Discovering Hadrian's buried treasurestags: archaeology, Ancient Rome, Hadrian, amateur archaeology
Underbellies have charisma. The recent discovery, beneath the Roman Emperor Hadrian’s Villa at Tivoli, of a subterranean jigsaw of tunnels and roads, has scholars and tweeters alike aflutter. Some describe this as no less than a chthonic city; others have suggested the network could stretch as far as the Eternal City itself, just over 18 miles to the west.
The presence of paved, underground streets wide enough to accommodate two-way traffic of ox-drawn carts and passages so slim that only the merest slip of a slave girl might squeeze through posits the possibility of a pallid community of slaves in this sun-drenched region of Latium. Subhumans condemned to a troglodyte existence, shifting supplies so their wine-swilling masters above could be served, invisibly.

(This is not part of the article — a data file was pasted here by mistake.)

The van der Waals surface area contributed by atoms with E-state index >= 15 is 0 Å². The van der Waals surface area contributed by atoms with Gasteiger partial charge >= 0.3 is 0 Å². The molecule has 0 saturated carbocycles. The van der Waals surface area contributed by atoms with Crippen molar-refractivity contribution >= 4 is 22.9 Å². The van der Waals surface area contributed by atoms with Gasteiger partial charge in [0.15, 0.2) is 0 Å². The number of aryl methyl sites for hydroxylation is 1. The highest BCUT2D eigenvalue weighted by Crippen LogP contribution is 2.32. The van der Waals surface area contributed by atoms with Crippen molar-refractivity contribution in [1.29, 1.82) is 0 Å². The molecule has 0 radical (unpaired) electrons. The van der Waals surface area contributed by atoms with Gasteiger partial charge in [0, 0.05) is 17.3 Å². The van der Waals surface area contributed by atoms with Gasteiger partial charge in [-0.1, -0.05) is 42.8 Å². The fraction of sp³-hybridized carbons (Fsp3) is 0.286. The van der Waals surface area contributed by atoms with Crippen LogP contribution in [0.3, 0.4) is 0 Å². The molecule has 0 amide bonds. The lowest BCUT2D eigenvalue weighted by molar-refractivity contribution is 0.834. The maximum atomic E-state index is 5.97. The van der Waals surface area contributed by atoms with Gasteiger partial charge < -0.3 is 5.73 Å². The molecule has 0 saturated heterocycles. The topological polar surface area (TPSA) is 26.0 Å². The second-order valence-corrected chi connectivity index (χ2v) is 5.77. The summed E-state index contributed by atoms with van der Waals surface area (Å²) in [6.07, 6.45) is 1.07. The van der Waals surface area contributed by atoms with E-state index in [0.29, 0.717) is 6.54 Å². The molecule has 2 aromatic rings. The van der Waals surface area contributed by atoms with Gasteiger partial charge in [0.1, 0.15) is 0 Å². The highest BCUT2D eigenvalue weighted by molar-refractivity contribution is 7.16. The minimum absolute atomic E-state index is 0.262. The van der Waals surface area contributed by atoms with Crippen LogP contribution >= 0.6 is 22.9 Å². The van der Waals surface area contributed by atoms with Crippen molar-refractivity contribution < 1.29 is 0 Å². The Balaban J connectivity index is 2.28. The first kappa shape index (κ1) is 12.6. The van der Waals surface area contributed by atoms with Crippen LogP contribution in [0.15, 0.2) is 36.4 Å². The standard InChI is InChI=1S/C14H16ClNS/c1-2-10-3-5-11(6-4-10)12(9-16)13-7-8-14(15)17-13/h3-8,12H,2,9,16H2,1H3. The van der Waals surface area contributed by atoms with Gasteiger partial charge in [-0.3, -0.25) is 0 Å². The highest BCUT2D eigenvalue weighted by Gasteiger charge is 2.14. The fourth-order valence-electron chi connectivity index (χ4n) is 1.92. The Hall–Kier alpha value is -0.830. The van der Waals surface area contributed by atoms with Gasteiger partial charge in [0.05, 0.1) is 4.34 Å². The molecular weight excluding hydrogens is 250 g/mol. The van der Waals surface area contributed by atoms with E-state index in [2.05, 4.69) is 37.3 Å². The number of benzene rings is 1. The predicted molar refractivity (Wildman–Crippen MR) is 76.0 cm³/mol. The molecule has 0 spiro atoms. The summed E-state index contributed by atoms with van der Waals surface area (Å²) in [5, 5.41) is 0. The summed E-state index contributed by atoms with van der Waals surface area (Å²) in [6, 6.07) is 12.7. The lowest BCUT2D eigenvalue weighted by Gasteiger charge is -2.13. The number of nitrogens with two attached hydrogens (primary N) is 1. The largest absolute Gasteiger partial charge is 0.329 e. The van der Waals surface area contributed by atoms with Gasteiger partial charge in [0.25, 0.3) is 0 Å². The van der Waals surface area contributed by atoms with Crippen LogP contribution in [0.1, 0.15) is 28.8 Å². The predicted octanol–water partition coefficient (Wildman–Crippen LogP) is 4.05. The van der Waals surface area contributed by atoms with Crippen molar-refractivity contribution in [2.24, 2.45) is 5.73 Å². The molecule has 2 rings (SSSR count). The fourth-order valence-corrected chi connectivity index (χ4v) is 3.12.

Another compelling narrative is the fact that this “discovery” – reported last week – was made by amateurs, Italian caving enthusiasts who (one imagines) abandon wives, girlfriends and lovers after office hours to crawl through the earth in search of the past....
comments powered by Disqus
- Judith Kelleher Schafer, 72, a historian of slavery and prostitution, dies
- Northwestern celebrates Garry Wills with a book in his honor
- Conservatives go after UCLA's historian James Gelvin
- Laura Hillenbrand writes her masterpieces despite suffering from Chronic Fatigue Syndrome
- New PBS DVD From Henry Louis Gates Jr. Explores African Influence on the Caribbean